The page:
Japanese media reported a small scale eruption of Mt. Aso on Saturday morning. It was unclear whether it’s related to the earthquake, according to the Japan’s meteorological agency.

CNN’s Yoko Wakatsuki and Junko Ogura reported from Tokyo. CNN’s Kevin Wang contributed to this report.

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Rescue crews seek survivors of 2nd Japanese quake; at least 19 dead – CNN

Story highlights

  • Rescuers scramble to find survivors in rubble of collapsed buildings
  • An expert predicts this quake “will do a lot of a damage,” notes aftershocks are likely
The death toll in the Kyushu earthquake rose to 19 people, according to Kumamoto Prefecture’s disaster management office.
The earthquake toppled buildings and shredded structures into pile of debris. At least 23 people were buried inside buildings, Chief Cabinet Secretary Yoshihide Suga said .
TV Asahi showed crews crawling over a collapsed roof in an attempt to find an elderly couple. An 80-year-old man was pulled from the rubble, TV Asahi said.
The tremors appear to have caused extensive damage, overturning cars, splitting roads and triggering a landslide as shown by TV Asahi footage. The area was rocked by as many as 165 aftershocks, some of them as strong as magnitude-5.3 struck in the hours after the quake.
Television images showed mostly desolate streets, shards of broken glass on the streets and people huddled outside.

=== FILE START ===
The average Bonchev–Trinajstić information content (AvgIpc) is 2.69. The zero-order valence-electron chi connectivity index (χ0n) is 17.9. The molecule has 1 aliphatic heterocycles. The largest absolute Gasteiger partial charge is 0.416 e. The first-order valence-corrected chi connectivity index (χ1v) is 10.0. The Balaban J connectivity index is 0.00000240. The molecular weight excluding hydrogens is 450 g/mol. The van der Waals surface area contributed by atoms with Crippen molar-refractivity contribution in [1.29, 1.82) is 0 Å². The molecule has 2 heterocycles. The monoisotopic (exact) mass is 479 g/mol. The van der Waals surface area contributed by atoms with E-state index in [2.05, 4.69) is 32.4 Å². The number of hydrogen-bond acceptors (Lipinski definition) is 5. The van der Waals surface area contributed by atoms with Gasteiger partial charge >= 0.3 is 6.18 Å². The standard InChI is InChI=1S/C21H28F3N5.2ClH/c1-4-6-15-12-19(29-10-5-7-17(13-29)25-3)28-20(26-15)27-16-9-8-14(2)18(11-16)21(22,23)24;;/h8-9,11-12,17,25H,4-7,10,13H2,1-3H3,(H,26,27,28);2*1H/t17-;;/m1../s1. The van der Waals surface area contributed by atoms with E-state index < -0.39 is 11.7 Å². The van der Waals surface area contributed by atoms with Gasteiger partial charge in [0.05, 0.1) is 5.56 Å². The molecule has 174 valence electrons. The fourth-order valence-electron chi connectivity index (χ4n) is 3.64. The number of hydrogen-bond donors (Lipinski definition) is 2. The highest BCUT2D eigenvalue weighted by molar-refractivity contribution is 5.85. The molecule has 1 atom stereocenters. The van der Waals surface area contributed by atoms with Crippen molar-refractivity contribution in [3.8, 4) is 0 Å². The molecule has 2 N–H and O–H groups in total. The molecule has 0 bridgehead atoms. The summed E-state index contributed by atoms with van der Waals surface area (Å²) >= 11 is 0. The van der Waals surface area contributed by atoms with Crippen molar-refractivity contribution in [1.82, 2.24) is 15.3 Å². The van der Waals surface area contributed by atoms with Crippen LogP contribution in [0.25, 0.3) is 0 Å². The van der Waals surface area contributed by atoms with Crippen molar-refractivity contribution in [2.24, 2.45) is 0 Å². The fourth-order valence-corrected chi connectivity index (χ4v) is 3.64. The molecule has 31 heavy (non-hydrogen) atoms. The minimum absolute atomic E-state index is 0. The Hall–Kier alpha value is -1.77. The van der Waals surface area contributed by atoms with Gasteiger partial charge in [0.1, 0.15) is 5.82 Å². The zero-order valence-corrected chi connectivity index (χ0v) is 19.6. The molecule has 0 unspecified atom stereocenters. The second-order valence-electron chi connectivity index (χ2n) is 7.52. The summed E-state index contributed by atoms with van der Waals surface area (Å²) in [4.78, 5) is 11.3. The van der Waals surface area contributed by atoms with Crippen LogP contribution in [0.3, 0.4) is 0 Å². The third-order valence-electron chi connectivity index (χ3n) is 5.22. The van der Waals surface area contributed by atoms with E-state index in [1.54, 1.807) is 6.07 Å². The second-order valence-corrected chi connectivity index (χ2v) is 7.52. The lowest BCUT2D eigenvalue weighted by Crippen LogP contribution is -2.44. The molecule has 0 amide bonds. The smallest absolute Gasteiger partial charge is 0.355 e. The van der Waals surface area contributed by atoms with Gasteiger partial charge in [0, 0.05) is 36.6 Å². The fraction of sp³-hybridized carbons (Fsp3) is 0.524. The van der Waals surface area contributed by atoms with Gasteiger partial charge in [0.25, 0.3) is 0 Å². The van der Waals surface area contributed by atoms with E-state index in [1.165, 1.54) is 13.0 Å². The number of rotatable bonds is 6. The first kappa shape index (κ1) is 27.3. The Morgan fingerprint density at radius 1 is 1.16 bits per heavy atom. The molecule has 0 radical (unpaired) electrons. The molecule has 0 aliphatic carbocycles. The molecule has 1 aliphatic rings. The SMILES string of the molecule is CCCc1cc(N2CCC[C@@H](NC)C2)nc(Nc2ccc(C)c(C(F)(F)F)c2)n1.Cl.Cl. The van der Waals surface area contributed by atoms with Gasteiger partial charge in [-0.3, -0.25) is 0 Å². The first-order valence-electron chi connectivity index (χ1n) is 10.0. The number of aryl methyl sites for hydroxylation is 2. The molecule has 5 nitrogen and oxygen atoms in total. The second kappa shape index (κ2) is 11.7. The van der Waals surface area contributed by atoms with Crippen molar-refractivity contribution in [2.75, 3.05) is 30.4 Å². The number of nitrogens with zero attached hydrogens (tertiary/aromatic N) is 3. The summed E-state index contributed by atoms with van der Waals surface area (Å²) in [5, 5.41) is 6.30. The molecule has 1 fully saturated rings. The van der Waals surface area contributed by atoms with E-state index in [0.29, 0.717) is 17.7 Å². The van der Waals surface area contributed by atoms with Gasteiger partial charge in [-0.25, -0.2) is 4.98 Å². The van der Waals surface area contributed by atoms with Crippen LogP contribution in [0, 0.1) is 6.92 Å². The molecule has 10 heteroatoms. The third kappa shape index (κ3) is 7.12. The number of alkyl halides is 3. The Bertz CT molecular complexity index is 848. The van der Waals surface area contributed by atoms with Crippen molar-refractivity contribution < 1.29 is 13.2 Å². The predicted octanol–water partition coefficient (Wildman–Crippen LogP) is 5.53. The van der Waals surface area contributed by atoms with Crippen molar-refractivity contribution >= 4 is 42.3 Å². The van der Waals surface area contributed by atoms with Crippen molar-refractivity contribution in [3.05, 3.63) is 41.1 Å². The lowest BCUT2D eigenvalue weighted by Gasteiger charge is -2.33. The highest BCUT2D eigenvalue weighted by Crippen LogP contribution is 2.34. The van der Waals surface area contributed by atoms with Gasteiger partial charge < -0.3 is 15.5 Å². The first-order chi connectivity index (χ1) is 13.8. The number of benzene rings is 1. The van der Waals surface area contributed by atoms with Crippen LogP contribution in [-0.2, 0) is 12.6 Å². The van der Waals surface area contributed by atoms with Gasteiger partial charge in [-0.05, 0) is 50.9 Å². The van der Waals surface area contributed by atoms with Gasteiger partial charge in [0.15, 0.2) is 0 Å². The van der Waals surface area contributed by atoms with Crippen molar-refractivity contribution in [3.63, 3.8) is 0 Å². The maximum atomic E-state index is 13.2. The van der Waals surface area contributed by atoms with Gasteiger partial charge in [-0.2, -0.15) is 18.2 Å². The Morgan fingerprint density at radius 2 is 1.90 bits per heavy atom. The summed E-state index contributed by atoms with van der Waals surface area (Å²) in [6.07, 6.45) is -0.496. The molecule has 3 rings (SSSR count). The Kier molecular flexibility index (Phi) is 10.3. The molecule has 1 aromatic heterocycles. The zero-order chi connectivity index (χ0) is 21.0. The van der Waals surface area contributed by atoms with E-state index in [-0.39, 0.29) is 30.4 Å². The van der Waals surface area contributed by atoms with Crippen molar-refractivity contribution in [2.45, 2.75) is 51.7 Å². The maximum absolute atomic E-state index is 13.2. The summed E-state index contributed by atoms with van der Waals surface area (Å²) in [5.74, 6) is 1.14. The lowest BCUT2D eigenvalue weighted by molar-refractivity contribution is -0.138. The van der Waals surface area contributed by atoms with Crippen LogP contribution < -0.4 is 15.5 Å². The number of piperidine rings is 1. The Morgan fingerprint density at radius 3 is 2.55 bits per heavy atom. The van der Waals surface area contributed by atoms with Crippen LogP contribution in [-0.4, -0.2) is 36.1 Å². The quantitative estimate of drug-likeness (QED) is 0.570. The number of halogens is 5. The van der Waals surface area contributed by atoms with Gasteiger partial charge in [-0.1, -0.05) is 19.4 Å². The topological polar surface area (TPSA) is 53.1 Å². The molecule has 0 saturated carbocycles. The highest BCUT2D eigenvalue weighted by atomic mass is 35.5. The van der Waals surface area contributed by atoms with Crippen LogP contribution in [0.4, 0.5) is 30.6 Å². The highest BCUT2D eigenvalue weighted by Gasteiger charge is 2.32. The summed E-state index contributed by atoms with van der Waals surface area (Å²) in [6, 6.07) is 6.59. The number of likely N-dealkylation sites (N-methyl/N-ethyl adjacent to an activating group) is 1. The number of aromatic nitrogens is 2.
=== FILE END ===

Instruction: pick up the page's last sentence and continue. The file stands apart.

Japan’s Fire and Disaster Management Agency said 7,262 people have sought shelter at 375 centers since Friday in Kumamoto Prefecture. Suga said 20,000 self-defense forces are being deployed to the region for rescue efforts.

Japan’s “Ring of Fire”

The U.S. Geological Survey reported that the latest quake struck just west-southwest of Kumamoto-shi and about 8 miles south-southeast of Ueki, the epicenter of the late Thursday tremor that left nine dead.
“No question, this is a large and very important earthquake,” said Doug Given, a geophysicist with the USGS. “And it will do a lot of damage.”
Given noted: “The four islands of Japan are on the edge of what’s traditionally been known as the ‘Ring of Fire'” — a stretch along parts of the Pacific Ocean prone to volcanoes and earthquakes.
Victor Sardina, a geophysicist in Honolulu, Hawaii, told CNN that the latest quake was about 30 times more powerful than Thursday’s deadly tremor. He predicted “severe, serious implications in terms of damage and human losses.”
The shallow depth of the quake — about 10 kilometers, or 6 miles — and the densely populated area where it struck could prove to be devastating, according to experts.
The quake prompted the Japan Meteorological Agency to issue a tsunami advisory for coastal regions of Japan on the Ariake Sea and Yatsushiro Sea around 2 a.m. Saturday (1 p.m. ET Friday). The agency subsequently lifted all tsunami warnings and advisories.